It's basically the same conversation, except you can have it in-character and get some interesting roleplaying out of it. And if the leader doesn't get it ("But you're the only one I can rely on!"), I expect the players still will and you can have that out-of-game conversation if necessary.

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+1 for talking about the issue out-of-character; I've seen whole parties almost fall apart because players didn't think to discuss in-character issues away from the game table. –  GMJoe Feb 25 at 3:11

Loyal Does Not Mean Mindless

Your leader may say to hold the back lines, but if your character (via your own ingenuity) comes up with a good idea for how to use his powers then bring it up. You can be the 'voice' of the leader in social situations, you could suggest your abilities as a non-violent way to infiltrate an enemy castle, and all sorts of things that relate your skills to the task at hand. Yes you're reliable, but you're also a PC and as such you have a mind of your own and should be expected to apply problem solving abilities to the game. After all, leaders can't keep all their trustworthy people back and send the wild cards in. Someone reliable needs to keep an eye on their interests.

You Are a PC, Not an NPC

I think a discussion with your GM is the way as suggested in other answers. As a player, even support roles require a bit more activity than you might write them off in an actual story/show/movie. This is because you still have to be there the entire time as a person when your character is idle and thus it seems you're watching the game pass you by. You don't need to be brash to be in the action, but who knows? Maybe the enemy ambushes your party expertly and the attentions of you and another magic user have to be split between previously single front objectives.

Conversely... Pick Up an NPC

This requires some GM prep but maybe you should create an alt that is prepared for the more active roles and thus when your bard/mage gets put on standby you have a proxy NPC (that you shouldn't be too attached to) to take the reigns of until you can resume your character for more dramatic events. So assume control of that faceless soldier Carbon Spears when the party is on a mission to thump some craniums and plant a spear or two. Is this a perfect or permanent solution? No. But it is a tactic I've used on occasion when players insist on splitting up no matter what I say.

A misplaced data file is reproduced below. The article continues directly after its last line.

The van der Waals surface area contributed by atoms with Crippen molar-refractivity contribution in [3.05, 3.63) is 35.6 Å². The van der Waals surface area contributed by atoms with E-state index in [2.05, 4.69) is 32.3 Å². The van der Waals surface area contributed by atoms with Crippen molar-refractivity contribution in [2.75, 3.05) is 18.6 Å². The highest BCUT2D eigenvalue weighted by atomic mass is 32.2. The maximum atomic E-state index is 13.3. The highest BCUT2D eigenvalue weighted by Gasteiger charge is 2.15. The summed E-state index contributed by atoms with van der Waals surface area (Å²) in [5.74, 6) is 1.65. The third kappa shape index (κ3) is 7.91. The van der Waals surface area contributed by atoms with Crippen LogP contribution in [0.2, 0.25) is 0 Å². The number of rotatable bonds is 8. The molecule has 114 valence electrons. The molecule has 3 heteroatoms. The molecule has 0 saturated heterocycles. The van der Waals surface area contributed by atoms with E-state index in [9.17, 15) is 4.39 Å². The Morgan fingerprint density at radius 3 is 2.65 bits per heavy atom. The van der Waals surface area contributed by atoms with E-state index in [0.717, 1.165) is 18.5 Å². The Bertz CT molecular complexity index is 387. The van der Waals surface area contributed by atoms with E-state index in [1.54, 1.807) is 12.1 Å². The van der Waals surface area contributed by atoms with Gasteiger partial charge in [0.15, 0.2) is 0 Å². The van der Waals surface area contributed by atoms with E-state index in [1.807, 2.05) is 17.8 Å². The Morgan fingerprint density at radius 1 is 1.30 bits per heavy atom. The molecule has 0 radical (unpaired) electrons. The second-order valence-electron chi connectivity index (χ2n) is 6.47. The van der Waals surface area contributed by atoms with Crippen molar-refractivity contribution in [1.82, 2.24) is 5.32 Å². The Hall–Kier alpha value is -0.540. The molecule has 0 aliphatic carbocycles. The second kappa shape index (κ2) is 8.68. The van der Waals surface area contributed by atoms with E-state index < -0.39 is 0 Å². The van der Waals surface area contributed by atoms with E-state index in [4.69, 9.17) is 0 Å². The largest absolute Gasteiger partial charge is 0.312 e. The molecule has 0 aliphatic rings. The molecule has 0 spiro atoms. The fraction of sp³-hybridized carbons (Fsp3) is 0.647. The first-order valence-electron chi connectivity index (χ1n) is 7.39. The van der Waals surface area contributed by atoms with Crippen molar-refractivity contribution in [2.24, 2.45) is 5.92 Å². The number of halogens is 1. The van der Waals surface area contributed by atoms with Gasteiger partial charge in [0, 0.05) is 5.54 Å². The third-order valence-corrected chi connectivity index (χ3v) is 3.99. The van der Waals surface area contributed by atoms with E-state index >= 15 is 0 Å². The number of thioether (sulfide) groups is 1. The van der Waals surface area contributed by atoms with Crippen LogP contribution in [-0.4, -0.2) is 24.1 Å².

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Maybe you want to introduce a change in your character's personality.

Talk with your DM and your leader. Explain your situation. Maybe all you can arrange some events in the game that lead your character to be disappointed with your leader (I call these things good metagaming).

If you don't want to arise a conflict between players, maybe some traumatic experience leads your character to change his behaviour. Maybe a woman despises him for being just a follower.

Another option is to wait for a mistake of your leader and overreact to it. Then, your character starts to question his leader and if its ok to obey the orders blindly.

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I don't know the specifics of the game system, but it may be interesting to have your concerns as a player mirrored by your character. The character, itching to do more, might start developing his capabilities in new directions so his talents wouldn't be so easy to overlook.